Ask any business intelligence analyst, any CIO, any marketer what they need to get ahead of industry trends, and they’ll all tell you the same thing: The dollars are in the data.
The hard part is sifting through the noise to find patterns in data that can help companies better understand their customers, inform research and development, improve existing products and the ways in which those products are marketed.
“Companies collect data from multiple sources but don’t necessarily know what to do with it or how to use it to their advantage,” said Diana Jones, Associate Director for the Business Analytics Solutions Center at Drexel’s LeBow College of Business.
According to IBM, approximately 80 percent of all data is “dark” — in other words, unusable and inactive. That total is expected to increase to 93 percent by 2020.
At LeBow, student and faculty teams are leveraging the college’s institutional knowledge and resources to help turn corporate partners’ big data into viable, research-based business solutions.
Consulting projects within the Business Analytics Solutions Center put the latest pedagogies, tools and techniques into practice. Corporations like recent LeBow partner Dow Chemical get viable outcomes with real impact and access to budding talent.
“Our students not only extract, clean and explore data – they also derive valuable insights that can used to make decisions,” said Murugan Anandarajan, Professor of MIS, who supervised the project. “Students transform data points to convey potential strategies that companies should implement.”
When Dow was interested in understanding customer feedback about their products, LeBow hand-selected a team of students to conduct a text mining analysis of online product reviews. Students combed through reviews of Dow’s products to uncover common themes and patterns in customer sentiments.
Over the course of 10 weeks, the team at LeBow used machine learning and natural language processing algorithms to discover customer insights — and built an interactive dashboard to exhibit those insights: Where were the most complaints or the most favorable reviews? What variables (scent, performance, value) were mentioned? When were reviews conducted?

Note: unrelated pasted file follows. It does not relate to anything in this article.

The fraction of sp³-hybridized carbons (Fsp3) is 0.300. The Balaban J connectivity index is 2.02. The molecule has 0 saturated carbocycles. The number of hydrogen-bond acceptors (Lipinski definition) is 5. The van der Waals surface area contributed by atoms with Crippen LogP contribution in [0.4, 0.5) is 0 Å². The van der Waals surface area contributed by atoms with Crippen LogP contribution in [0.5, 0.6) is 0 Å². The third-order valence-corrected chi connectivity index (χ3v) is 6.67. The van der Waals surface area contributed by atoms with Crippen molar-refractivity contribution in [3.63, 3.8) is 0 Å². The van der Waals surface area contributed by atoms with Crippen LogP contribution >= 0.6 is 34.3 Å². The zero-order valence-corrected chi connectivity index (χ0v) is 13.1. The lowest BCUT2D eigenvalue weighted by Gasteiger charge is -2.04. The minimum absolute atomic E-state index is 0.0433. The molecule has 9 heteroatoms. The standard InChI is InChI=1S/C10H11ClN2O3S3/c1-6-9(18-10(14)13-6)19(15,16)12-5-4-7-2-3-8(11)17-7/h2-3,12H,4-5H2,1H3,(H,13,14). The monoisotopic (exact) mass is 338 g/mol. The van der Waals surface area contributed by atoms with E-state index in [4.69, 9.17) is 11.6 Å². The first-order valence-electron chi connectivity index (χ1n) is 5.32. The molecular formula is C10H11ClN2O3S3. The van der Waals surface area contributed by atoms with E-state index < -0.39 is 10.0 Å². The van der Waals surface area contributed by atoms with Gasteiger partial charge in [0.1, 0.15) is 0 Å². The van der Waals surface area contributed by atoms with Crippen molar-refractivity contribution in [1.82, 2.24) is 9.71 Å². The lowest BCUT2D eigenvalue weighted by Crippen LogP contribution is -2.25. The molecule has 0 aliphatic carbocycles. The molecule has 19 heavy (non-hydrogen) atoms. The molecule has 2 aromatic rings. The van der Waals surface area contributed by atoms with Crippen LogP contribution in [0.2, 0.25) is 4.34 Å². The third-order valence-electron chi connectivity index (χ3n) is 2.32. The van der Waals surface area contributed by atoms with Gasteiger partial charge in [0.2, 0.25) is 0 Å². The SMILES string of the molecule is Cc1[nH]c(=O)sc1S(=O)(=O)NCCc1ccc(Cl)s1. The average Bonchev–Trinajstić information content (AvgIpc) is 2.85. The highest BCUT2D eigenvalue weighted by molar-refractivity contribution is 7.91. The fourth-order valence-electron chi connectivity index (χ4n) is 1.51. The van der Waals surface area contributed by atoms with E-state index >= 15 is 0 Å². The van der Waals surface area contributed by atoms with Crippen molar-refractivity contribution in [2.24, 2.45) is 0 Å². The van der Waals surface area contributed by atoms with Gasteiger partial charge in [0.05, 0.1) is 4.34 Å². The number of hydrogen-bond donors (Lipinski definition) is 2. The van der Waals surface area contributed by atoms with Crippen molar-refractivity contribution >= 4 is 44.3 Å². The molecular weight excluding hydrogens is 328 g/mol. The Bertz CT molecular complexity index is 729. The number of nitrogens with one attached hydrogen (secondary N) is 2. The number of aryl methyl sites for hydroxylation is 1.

Verna Talcott, the North America regional skin care marketer with Dow’s Home & Personal Care Business division, said LeBow faculty and students have been “able to quickly develop programs that provide meaningful insights” for the company.
“Dow’s Home & Personal Care Business and Marketing analytics team, in collaboration with Drexel University’s LeBow College of Business, have worked on several market/social listening projects,” said Talcott. “Market/Social Listening allows our marketing teams to quickly gain an understanding about what consumers are saying about products on a variety of social media platforms.”
Drexel LeBow student Ke Yan was on the team that worked on the Dow project. The project, she said, was a good opportunity to bring theory and practice together — “to bring concepts to life” while helping Dow’s product marketing team gather new insights on the company’s products.
“It’s encouraging to receive the affirmation that our skill sets can make a difference to a large organization like Dow,” Yan said. “In addition to sharpening our analytics skills, the project helped us develop soft skills such as communication, presentation and critical thinking.”
Anandarajan said this type of project collaboration is an impactful way for the college to connect academia and industry in analytics.
“Providing business insight for an impressive organization like Dow while preparing our students to leverage data for solving industry challenges is a powerful combination,” he said.
Organizations interested in collaboration with Drexel LeBow’s Business Analytics Solutions Center can contact Diana Jones at firstname.lastname@example.org